Dec 15, 2014 0
The Circulation of Qi – in Media and Culture
Written for the 1st UK-China Media and Cultural Studies
Association Conference, Cardiff University,
6th February 2015
I am not an authority on either UK or Chinese media or cultural studies. However, I do have an interest in aspects of both; particularly in their relations and in the circulation of things between, amongst and beyond them. My main interest in this respect, however, is less in media and more in the mediation and mediatization of aspects of culture and discourse. So it is with one aspect of this that I will engage here today, at the first meeting of this UK-China Media and Cultural Studies Association.
I want to take an example that we might tend to think is about as far away from the media and from mediatization as one could possibly get: namely, qi. Qi is, of course, famously, the life-force or energy that is integral to Taoist and other aspects of Chinese cosmology and mysticism. It is cultivated, circulated and directed in certain practices of traditional Chinese martial arts and traditional Chinese medicine. Indeed, it is often regarded as the very essence of life. Practitioners of taiji, qigong, nei-gong, and so on, cultivate qi within the body through meditative breathing practices, that are inward looking and entirely embodied. Qi cultivation involves the interlinked training of mind and body.
Needless to say, such extremely intimate, embodied internality would seem to be very, very far away from the concerns of most, if not all media studies, and from a great deal of cultural studies too. But this apparent distance is precisely why I have chosen it as an object of consideration in this context. This is because I specifically want to draw attention to the ways that such a sacrosanct quasi-religious mystical and embodied notion – one that arguably goes to the heart of so many discourses of ‘Chineseness’ – is circulated not just in the bodies of adept practitioners of internal alchemy and martial arts, but also – indeed perhaps primarily – in a range of media discourses. This is why my title involves a play on the familiar martial art and qigong expression ‘the circulation of qi’. Here we are concerned with the circulation of qi in media and cultural discourses.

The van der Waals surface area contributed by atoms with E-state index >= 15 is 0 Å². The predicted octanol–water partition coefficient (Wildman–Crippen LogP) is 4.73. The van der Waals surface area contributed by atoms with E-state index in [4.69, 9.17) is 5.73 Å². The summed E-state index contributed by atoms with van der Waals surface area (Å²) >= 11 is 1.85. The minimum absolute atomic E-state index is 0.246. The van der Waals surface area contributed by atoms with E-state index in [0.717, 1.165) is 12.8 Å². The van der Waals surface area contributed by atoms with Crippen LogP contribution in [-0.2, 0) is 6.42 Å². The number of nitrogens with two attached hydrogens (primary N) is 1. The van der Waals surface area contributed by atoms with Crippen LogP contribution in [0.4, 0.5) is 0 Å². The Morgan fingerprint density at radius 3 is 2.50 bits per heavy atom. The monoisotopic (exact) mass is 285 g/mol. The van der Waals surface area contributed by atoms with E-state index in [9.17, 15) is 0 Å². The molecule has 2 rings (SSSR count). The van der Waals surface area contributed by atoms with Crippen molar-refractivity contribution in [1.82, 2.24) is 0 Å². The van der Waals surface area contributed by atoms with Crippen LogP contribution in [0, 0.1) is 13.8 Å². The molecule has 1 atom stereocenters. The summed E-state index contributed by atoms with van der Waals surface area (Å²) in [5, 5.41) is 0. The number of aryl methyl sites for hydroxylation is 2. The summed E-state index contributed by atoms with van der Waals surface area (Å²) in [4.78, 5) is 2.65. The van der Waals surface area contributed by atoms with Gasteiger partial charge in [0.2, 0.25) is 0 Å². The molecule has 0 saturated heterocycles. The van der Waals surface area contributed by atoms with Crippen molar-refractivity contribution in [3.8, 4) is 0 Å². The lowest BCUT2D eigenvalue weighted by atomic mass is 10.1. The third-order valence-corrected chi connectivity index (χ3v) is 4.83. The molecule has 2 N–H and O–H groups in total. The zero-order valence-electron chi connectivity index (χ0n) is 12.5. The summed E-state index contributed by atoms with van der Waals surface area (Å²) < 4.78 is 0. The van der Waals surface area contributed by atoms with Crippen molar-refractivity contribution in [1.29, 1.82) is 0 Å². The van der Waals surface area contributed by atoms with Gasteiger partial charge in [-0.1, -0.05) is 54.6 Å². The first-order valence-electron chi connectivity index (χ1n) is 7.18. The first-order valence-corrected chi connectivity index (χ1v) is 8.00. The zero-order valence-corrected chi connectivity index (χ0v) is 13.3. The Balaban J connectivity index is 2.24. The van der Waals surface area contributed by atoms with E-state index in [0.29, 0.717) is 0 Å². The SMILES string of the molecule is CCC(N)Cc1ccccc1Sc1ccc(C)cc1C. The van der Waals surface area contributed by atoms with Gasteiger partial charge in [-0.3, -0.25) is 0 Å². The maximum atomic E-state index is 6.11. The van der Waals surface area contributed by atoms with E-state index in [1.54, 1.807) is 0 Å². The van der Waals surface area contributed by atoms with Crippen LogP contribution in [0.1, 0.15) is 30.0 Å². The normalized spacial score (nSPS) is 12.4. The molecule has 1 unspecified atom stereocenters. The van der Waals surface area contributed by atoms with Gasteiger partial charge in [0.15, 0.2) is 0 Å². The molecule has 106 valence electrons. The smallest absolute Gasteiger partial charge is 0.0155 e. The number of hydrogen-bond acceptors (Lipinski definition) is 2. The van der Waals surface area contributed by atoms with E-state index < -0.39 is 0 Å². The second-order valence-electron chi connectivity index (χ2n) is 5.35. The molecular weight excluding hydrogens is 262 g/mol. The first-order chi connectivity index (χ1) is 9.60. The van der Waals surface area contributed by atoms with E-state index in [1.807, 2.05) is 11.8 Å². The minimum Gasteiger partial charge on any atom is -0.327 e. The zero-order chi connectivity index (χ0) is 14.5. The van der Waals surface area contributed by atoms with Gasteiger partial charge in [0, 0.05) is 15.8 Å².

Qi is circulated in the body via meridians. Qi circulates around the globe not only via embodied transmissions, from teacher to student, but also via mediatized myths. Indeed, mediatized myths circulate far further afield than actual living practitioners. Ideas about qi circulate far and wide, East and West, carried by all means of transmitter – from travellers’ tales to translations and publications, as well as in film, television programmes, comic books and computer games. As well as travelling far and wide, the mythology of Chinese qi-magic has an apparently long history. As Gary Krug observes:
The origins of these Western associations of magic with ‘the Orient’ are ancient and obscure. No doubt the mythical construction of the ‘mysterious East’ was fostered considerably through the translations of esoteric texts of Tibetan Buddhism and other sources in the 19th century. The history of the Western mapping of the world vacillates between the doubtful search for Prester John’s Kingdom and the macabre certainty of finding beasts, cannibals, and other horrors.